There's been lots of discussion about the proliferation of barbeque restaurants around town in the past year or so. But under the radar, there's another kind of restaurant that's absolutely mushrooming up. We've seen a near-explosion of Indian spots hereabouts, and I, for one, intend to pay attention to them. I'm missing the Curry Mate, alas, but sometimes eating alone can give opportunity for interesting and instructive conversations.
Just as I began to realize this increase, I came across Peshwa. Subtitled The Royal Indian Cuisine and located on Page between I-170 and Lindbergh, it's where the original Gokul was. (Parking at the side and back of the building.) Lunch buffet, like most of the local South Asian restaurants, is $9, very reasonable. It's not an immense buffet, but it's certainly an interesting one. And the diners, early in the period the buffet runs (it opens at 11.30 a.m.), certainly appeared to be people who'd know what they were eating. Even better, when I looked at the buffet, there were dishes that weren't the standard ones found all over town. Some classics, yes, but others - well, read on.
A particularly gracious note is that on the sneeze guards over the buffet, the name of each dish was written. Primarily vegetarian options; the three chicken items were on another buffet from the vege ones. And since the real strength of the various cuisines of India is, at least to me, in their vegetables, here was where the interest level went up. Because the first thing I noticed was cabbage. I've never seen it on an Indian menu, and I admit that, cooked, it's not one of my favorite vegetables. But this could woo almost anyone, not spicy-hot but deeply savory, mixed with cooked mung beans, it was delicious. Vegetable korma, creamy and lightly sweet, as it should be, charmed, and so did a thicker, slightly spicier chickpea chana masala.
Also a surprise were hara bhara, vegetable kebabs - not on skewers, mind you, but dark chunks that were emerald green inside, a little chewy, a really subtle but complex flavor. I'm sure there was spinach in there and chickpea flour, or gram. They must have been deep-fried, but they weren't at all greasy. Dal, the lentils always found on such buffets, were described as "fried". The flavor was sort of sweet-spicy with a little sour note in it, and the frying refers to the cooking of seasonings. Another new dish was sprouted matki, or moth, beans, rather small, like alfalfa sprouts in terms of size - not a particularly handsome dish, but an interesting one.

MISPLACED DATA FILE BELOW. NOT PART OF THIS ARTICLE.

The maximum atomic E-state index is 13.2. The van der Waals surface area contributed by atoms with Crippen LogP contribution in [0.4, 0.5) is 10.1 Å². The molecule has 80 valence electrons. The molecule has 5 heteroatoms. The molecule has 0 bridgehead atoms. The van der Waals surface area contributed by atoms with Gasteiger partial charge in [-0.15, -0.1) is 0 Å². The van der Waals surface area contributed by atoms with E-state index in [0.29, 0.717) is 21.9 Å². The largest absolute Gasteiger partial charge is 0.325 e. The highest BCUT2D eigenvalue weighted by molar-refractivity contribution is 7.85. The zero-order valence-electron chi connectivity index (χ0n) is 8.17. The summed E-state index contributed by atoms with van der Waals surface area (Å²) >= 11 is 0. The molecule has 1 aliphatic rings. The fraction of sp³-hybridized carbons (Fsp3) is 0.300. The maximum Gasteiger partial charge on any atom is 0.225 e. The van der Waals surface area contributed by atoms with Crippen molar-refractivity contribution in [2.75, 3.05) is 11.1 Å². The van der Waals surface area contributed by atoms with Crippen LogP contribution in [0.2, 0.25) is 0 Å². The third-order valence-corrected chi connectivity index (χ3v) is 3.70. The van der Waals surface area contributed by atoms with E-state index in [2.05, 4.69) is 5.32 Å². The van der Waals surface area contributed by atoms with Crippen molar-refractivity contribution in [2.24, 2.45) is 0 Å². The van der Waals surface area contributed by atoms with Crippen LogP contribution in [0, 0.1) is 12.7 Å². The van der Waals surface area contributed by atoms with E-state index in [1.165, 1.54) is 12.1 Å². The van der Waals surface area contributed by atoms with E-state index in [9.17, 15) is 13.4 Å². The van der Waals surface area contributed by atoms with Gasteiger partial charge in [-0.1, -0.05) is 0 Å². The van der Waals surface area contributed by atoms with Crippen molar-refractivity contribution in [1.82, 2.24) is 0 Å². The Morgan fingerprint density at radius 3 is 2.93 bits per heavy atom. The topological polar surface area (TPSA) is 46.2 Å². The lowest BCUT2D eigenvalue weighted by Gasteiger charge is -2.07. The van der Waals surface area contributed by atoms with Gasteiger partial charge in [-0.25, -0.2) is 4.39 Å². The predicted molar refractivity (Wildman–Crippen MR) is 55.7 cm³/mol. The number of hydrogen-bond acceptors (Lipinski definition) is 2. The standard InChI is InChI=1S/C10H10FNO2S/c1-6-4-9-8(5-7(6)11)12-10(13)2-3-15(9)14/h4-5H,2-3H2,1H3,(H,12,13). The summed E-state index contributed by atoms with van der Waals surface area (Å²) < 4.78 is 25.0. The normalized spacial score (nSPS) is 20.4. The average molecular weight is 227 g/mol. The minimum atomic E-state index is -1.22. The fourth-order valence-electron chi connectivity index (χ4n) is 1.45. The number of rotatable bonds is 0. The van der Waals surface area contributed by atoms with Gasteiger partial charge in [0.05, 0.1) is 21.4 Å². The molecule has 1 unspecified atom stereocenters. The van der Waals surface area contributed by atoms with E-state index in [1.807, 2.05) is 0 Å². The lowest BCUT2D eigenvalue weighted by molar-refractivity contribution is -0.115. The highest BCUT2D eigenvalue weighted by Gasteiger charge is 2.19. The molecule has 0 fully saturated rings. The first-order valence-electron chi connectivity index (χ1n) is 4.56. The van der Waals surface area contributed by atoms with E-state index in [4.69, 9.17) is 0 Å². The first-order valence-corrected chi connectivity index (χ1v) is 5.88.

Three chicken dishes, tandoori, nice and smoky, butter chicken, a curry we don't see much of but deserving of applause, very creamy and rich, and what they called malvani chicken, "malvani" referring to a part of Goa and an adjacent province. Coconut, common in that southern cooking, but lots of other things, and a little sweet. All the chicken dishes except the malvani were barely warm, unlike the vegetarian options.
A stack of very crisp and fresh pappadums awaited, with the sweet tamarind and the spicy cilantro chutneys. Raita, the cooling yogurt sauce, had more than just a few cucumber bits in it, too. The naan was fresh, buttery and absolutely addictive, the best I've had in a long time. There was dessert, too, a pan that looked liked mashed sweet potatoes but was marked pineapple sheera. It's a semolina pudding, seasoned with cardamom, whose somewhat citrus-y flavor plays nicely with the crushed pineapple.
The evening menu, too, is different - fewer of the appetizers are deep-fried, there are seven different kinds of chaat, the savory snack-y dishes and lots of vegetarian entrees.
As I was paying my bill, I remarked to the woman at the cash register who seemed to be the manager that it was nice to see different foods. "So many dishes from all parts of India," she explained. "Why keep putting out the same things?" Wise woman. Good food.
10633 Page Avenue
Lunch and Dinner Wed.-Mon.
Credit cards: Yes
Wheelchair access: Good
Lunch Buffet: $9